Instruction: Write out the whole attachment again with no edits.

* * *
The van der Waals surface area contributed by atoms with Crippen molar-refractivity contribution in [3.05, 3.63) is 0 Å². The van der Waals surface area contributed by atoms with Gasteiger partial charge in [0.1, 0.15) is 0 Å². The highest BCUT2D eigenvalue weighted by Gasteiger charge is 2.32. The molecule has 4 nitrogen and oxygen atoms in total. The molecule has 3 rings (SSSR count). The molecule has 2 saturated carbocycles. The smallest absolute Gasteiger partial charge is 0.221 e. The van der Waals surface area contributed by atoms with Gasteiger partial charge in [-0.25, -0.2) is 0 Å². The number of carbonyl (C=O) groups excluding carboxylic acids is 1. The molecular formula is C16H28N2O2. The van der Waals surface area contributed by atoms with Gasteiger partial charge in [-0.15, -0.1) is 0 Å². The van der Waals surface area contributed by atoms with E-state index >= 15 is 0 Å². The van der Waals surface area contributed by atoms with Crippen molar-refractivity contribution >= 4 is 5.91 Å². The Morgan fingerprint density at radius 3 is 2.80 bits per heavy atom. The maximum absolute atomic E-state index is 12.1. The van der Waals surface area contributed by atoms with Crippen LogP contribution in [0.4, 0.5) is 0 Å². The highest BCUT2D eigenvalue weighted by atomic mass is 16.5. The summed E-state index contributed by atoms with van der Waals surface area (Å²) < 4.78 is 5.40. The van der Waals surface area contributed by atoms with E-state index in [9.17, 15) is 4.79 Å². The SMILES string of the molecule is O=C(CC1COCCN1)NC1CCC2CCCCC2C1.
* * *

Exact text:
The van der Waals surface area contributed by atoms with Crippen molar-refractivity contribution in [3.05, 3.63) is 0 Å². The van der Waals surface area contributed by atoms with Gasteiger partial charge in [0.1, 0.15) is 0 Å². The highest BCUT2D eigenvalue weighted by Gasteiger charge is 2.32. The molecule has 4 nitrogen and oxygen atoms in total. The molecule has 3 rings (SSSR count). The molecule has 2 saturated carbocycles. The smallest absolute Gasteiger partial charge is 0.221 e. The van der Waals surface area contributed by atoms with Gasteiger partial charge in [-0.25, -0.2) is 0 Å². The number of carbonyl (C=O) groups excluding carboxylic acids is 1. The molecular formula is C16H28N2O2. The van der Waals surface area contributed by atoms with Gasteiger partial charge in [-0.15, -0.1) is 0 Å². The van der Waals surface area contributed by atoms with E-state index >= 15 is 0 Å². The van der Waals surface area contributed by atoms with Crippen molar-refractivity contribution >= 4 is 5.91 Å². The Morgan fingerprint density at radius 3 is 2.80 bits per heavy atom. The maximum absolute atomic E-state index is 12.1. The van der Waals surface area contributed by atoms with Crippen LogP contribution in [0.4, 0.5) is 0 Å². The highest BCUT2D eigenvalue weighted by atomic mass is 16.5. The summed E-state index contributed by atoms with van der Waals surface area (Å²) < 4.78 is 5.40. The van der Waals surface area contributed by atoms with E-state index in [9.17, 15) is 4.79 Å². The SMILES string of the molecule is O=C(CC1COCCN1)NC1CCC2CCCCC2C1.